1 1 1 1 Renaissance carpets and paintings: the many precious stories at Ca' d'Oro Paintings such as carpets, rugs like paintings. Domestic subjects or necessary instrument of prayer, the carpet had already enchanted Marco Polo, who recounted its great beauty.

These precious artefacts were introduced in Europe from the East, and firstly in Venice, during the Renaissance period. The enchantment was given by the vivid colors and refined textures, decorated with geometric motifs and arabesques or nature-inspired designs. Already appreciated piece of furniture in the aristocratic homes, the carpet soon became an indispensable protagonist in paintings by masters such as Filippo Lippi, Ghirlandaio, Vittore Carpaccio, Hans Holbein, Lotto and Tintoretto. So much so that the name of some painters still uses to identify certain types of carpets, as for the Anatolian "Tintoretto", "Holbein", "Lotto."

This is just one of the stories revealed by exhibition "Serenissime Trame ("Threads of the Serenissima " refers to the Venetian Republic). Carpets from the Collection Zaleski and paintings of the Renaissance " is on exhibit until July 23 at the Galleria Giorgio Franchetti Ca d'Oro in Venice, with 26 carpets from the Near East chosen from the prestigious Zaleski collection, one the largest and most precious in the world.

Curated by Claudia Cremonini, Moshe Tabibnia and Giovanni Valagussa, produced by the Museum Pole of the Veneto and the Tassara Foundation of Brescia, the exhibition approaches to the four-sixteenth textiles, six paintings by Renaissance authors who enter the precious artifacts within sacred and profane representations. In "Portrait of a gentleman" (1550, Florence, Uffizi Gallery) by Francesco Beccaruzzi, the carpet in the foreground well presents the central octagonal motif decoration, allowing to recognize it as a "Holbein" in large designs like that of Zaleski collection exposed nearby.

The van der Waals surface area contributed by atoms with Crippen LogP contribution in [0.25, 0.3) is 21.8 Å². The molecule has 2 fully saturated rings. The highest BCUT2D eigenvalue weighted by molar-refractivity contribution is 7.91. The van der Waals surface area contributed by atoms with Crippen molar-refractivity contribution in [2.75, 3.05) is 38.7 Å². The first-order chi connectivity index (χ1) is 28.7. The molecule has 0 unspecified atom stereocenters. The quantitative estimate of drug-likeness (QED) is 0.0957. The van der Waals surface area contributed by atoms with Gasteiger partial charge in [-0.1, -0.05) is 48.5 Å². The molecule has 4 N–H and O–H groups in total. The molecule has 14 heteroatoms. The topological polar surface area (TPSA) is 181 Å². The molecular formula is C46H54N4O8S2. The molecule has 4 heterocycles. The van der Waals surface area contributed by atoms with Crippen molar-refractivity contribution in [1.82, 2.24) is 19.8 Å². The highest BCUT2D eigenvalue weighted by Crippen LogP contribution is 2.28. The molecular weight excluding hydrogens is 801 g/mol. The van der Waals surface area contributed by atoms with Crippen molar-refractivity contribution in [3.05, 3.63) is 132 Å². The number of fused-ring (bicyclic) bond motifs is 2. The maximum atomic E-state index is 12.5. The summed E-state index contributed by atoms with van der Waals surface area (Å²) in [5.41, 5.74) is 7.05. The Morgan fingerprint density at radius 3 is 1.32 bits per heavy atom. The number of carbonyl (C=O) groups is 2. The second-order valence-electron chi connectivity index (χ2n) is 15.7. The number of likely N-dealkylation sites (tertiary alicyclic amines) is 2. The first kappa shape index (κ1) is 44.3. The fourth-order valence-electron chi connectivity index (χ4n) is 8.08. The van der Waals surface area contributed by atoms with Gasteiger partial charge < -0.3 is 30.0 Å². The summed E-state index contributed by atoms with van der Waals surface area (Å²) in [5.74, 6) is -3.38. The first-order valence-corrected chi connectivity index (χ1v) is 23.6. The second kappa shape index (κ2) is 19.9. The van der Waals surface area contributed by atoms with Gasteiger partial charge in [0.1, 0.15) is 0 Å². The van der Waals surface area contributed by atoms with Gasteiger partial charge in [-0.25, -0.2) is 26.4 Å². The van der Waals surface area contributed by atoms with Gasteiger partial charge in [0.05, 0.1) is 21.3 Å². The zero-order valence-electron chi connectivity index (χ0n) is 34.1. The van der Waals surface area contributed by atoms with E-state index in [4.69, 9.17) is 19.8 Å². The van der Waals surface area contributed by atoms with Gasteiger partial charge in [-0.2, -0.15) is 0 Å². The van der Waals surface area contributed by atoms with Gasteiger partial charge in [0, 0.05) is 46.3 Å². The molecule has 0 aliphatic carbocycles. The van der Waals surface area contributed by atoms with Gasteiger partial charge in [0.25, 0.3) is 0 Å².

In the fresco ripped and transposed on canvas by Vincenzo Foppa not surprisingly known as "Our Lady of the Carpet" (1485, Milan, Pinacoteca di Brera) towers on the windowsill a majestic carpet red background, while in the grotesque "Allegory of Hercules" (1540 , Florence, Uffizi Gallery) Dosso Dossi, the Anatolian carpet is possibly inserted as an exotic element.

Carpets in interior and exterior in the two canvases by Vittore Carpaccio "Visitation" (152-1504, Galleria Giorgio Franchetti) and "Birth of Mary" (1502-1504, Bergamo, Carrara Academy); the "Madonna of her umbrella" (1530, Verona, Castelvecchio Museum) by Girolamo dai Libri, the Virgin's throne base is coated with a "Lotto" carpet.

On either side of the pictorial here are two fine examples of the kind of gorgeous Zaleski collection. They are a joy to behold, the exposed textile works. And the show has many stories. Stories of religions, environments and places, collecting and patronage. Like Zaleski and the Franchetti themselves.

Location: Galleria Giorgio Franchetti alla Ca 'd'Oro, Cannaregio 3932, 30121 Venice

Dates of the exhibition: 23 March to 23 July 2017
Hours: Monday: 8:15 to 14:00 (ticket office closes at 13:30); Tuesday - Sunday: 8:15 to 19:15 (ticket office closes at 18:45), closed on May 1 Inputs: Galleries Giorgio Franchetti alla Ca 'd'Oro

(Exhibit and Museum):Full 13,00 euro; reduced 6,50 €; Special Concessions: € 11,00 (conventions) Galleries Giorgio Franchetti alla Ca 'd'Oro

(Exhibit and Museum) + Palazzo Grimani: Adults: € 14,50; Reduced: € 7.25; Special reduced price: € 12.50 (conventions)

From Piazzale Roma or Ferrovia vaporetto line 1, direction Lido, stop Ca 'D'Oro (around 10 minutes) From Piazza San Marco boat line 1, towards Piazzale Roma, stop at Ca' D'Oro (around 20 minutes)
Reservations: 041 / 5200345Il exhibition catalog is published by Marsilio Editori.

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